IgA secretion in the small intestine was also investigated. We did not observe any statistical differences among the groups (Figure 6).
Figure 6

Secretory IgA in the small intestinesof mice pre-treated or not with S. boulardii and subjected to mucositis induction. Mice from the Control + Sb and Mucositis + Sb groups were pre-treated with 108 CFU of S. boulardii by gavage for 10 days; other groups received saline by gavage. On the 11th day of the experiment, mice from the Mucositis group received an intraperitoneal injection of 300 mg/kg of 5-FU. Small intestine fluid was collected and sIgA was measured by ELISA.

Discussion

The current study assessed the effects of treatment with S. boulardii on 5-FU induced intestinal damage in vivo, an experimental model for mucositis. It has been suggested that this probiotic yeast has beneficial properties, improving the gut immune response and the intestinal barrier [14, 17, 18, 22]. However, our results did not show these beneficial effects in an experimental model of mucositis induced by 5-FU. There were no differences in small intestine lesions and intestinal permeability between mice treated with S. boulardii and those not treated.

Only few studies have evaluated the effect of probiotics on mucositis, and in some cases, the results are contradictory [1, 2325]. The differences could be explained by the use of several antineoplastic agents for inducing mucositis, including irinotecan, methotrexate, and 5-FU, each of which has a different mechanism of action.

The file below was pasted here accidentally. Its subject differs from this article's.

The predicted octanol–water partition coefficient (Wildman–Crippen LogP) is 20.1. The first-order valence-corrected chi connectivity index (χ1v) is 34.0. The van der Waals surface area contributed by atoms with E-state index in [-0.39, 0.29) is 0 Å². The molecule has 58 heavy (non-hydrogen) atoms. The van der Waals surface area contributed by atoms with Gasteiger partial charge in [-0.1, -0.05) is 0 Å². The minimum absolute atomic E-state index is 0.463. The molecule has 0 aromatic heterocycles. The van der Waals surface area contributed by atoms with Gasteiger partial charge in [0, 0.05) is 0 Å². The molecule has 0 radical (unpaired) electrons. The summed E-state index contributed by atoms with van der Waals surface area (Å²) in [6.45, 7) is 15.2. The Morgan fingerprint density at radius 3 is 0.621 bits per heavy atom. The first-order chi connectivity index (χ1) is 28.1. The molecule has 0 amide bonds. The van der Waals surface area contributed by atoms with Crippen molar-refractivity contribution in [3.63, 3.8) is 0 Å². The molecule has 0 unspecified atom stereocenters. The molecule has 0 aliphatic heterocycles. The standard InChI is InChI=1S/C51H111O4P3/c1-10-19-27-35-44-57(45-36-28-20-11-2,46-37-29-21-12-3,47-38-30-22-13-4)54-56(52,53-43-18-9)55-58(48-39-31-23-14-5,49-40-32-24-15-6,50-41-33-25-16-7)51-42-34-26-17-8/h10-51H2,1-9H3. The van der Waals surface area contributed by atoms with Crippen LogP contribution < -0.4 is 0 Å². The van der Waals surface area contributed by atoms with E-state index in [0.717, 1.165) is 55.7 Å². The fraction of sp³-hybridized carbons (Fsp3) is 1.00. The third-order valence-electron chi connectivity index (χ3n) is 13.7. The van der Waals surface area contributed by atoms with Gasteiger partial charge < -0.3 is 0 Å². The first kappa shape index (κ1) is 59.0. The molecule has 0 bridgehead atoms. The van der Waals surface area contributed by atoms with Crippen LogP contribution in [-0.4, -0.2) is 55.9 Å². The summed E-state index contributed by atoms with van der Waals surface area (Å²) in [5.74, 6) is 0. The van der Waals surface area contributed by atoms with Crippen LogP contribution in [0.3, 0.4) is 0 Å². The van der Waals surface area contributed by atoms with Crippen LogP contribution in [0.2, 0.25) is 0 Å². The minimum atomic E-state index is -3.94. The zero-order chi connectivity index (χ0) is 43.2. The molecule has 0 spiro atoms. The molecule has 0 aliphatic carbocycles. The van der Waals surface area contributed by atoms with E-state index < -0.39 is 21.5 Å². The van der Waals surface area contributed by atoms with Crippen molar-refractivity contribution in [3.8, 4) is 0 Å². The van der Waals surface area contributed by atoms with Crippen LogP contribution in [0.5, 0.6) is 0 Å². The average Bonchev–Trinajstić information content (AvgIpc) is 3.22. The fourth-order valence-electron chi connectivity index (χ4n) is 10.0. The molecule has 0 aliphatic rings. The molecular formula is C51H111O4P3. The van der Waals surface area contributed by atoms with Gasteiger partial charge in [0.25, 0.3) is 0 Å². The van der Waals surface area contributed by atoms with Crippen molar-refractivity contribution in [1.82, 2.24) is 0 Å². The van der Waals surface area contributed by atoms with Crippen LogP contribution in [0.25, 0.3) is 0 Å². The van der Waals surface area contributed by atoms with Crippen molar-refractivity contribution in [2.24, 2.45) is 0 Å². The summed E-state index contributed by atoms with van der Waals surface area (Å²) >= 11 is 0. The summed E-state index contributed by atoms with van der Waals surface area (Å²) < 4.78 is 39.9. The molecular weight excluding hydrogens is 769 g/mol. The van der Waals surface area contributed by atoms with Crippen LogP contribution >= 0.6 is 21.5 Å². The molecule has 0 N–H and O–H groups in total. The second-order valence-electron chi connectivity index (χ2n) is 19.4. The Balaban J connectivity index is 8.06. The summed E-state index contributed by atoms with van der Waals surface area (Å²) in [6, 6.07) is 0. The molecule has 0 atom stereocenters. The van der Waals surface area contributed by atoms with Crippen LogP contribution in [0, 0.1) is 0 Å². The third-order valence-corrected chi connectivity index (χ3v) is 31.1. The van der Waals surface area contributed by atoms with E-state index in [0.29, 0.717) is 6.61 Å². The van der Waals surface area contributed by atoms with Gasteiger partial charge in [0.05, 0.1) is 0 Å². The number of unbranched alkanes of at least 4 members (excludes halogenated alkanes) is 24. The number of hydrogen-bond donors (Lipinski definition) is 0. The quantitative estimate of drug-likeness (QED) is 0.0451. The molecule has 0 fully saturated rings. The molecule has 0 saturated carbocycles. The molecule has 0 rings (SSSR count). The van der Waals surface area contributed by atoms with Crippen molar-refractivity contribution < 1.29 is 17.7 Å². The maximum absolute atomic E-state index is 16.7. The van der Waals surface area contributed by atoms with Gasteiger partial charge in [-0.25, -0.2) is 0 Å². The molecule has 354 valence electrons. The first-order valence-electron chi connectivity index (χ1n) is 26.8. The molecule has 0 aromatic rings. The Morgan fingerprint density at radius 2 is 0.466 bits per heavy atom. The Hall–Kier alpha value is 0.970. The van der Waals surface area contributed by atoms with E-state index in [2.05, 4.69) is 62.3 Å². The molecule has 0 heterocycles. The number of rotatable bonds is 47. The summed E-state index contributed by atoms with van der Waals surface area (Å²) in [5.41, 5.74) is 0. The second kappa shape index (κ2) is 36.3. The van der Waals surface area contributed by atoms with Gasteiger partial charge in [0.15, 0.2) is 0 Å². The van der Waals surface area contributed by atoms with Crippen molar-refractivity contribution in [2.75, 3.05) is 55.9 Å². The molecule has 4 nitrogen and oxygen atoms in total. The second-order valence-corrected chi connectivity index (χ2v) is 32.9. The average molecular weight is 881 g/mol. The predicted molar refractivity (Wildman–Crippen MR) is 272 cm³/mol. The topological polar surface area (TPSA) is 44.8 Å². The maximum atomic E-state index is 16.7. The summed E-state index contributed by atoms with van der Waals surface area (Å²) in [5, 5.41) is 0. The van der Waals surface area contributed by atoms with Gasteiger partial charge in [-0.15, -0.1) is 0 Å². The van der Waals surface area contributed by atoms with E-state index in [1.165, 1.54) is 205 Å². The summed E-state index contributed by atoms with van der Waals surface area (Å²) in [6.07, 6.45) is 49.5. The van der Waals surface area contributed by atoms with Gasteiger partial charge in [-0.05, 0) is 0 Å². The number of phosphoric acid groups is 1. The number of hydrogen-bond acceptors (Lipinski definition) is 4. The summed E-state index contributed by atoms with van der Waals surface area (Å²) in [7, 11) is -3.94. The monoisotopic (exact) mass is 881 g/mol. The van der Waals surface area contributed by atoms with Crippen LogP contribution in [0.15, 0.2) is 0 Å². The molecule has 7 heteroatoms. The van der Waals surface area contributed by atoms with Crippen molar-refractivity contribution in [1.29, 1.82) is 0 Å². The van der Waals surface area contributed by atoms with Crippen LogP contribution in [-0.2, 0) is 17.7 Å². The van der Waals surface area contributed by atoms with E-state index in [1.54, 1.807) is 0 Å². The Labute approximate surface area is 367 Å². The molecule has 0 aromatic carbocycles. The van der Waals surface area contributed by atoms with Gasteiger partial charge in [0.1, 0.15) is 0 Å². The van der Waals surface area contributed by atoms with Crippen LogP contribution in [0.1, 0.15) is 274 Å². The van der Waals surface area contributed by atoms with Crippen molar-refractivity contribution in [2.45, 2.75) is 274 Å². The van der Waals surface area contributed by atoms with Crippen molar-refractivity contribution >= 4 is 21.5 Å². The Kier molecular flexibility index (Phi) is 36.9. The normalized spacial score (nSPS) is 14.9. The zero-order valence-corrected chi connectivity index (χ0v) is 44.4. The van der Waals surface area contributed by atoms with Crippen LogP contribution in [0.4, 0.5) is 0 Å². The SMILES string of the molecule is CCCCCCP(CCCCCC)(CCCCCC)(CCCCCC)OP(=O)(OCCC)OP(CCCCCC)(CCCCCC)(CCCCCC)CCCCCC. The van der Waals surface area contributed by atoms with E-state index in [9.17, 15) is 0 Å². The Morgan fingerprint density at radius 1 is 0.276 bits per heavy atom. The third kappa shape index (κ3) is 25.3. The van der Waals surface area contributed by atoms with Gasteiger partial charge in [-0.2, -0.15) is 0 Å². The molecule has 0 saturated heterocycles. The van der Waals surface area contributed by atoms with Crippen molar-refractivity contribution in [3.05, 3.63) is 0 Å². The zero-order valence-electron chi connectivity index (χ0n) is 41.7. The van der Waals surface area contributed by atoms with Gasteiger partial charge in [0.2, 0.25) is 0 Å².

This study used 5-FU at a dose of 300 mg/kg per animal. This dose was tested in our lab for Swiss mice. The 5-FU is an anti-metabolite, pyrimidine analog. Once absorbed into the cell, 5-FU is bioactivated and inhibits thymidylate synthetase by forming a stable, inactivating ternary complex with the enzyme, thereby inhibiting DNA synthesis. 5-FU also exerts its cytotoxic effects through incorporation into RNA and DNA, triggering apoptosis of cancer cells and cells of healthy tissues with high rates of cell division, including cells in the gut [26, 27]. As a consequence, there is increased oxidative stress, activation of transcription factors and increased production of inflammatory cytokines leading to destruction of the intestinal mucosa [28, 29].

Our results showed that animals in all 4 groups had similar levels of food intake during the treatment with S. boulardii or saline (Figure 1). However, after the induction of mucositis, the animals of the Mucositis and Mucositis + Sb groups had significantly less food intake than the Control groups (Figure 1) and consequently, greater weight loss (Figure 2A). The pretreatment with probiotic had no influence on the food intake and weight loss. Tooley et al [24] found similar results using Streptococcus thermophilus as probiotic. In their work, animals that received probiotic treatment and were subjected to mucositis induction showed weight losses similar to those of animals that did not receive the probiotic treatment. These results might be explained by the severe inflammation, lesioning and ulceration that can occur in mucositis induced by 5-FU and can directly affect the food intake [8]. One other possible explanation for this observation is that 5-FU induces a delay in gastric emptying as demonstrated by Soares et al [10].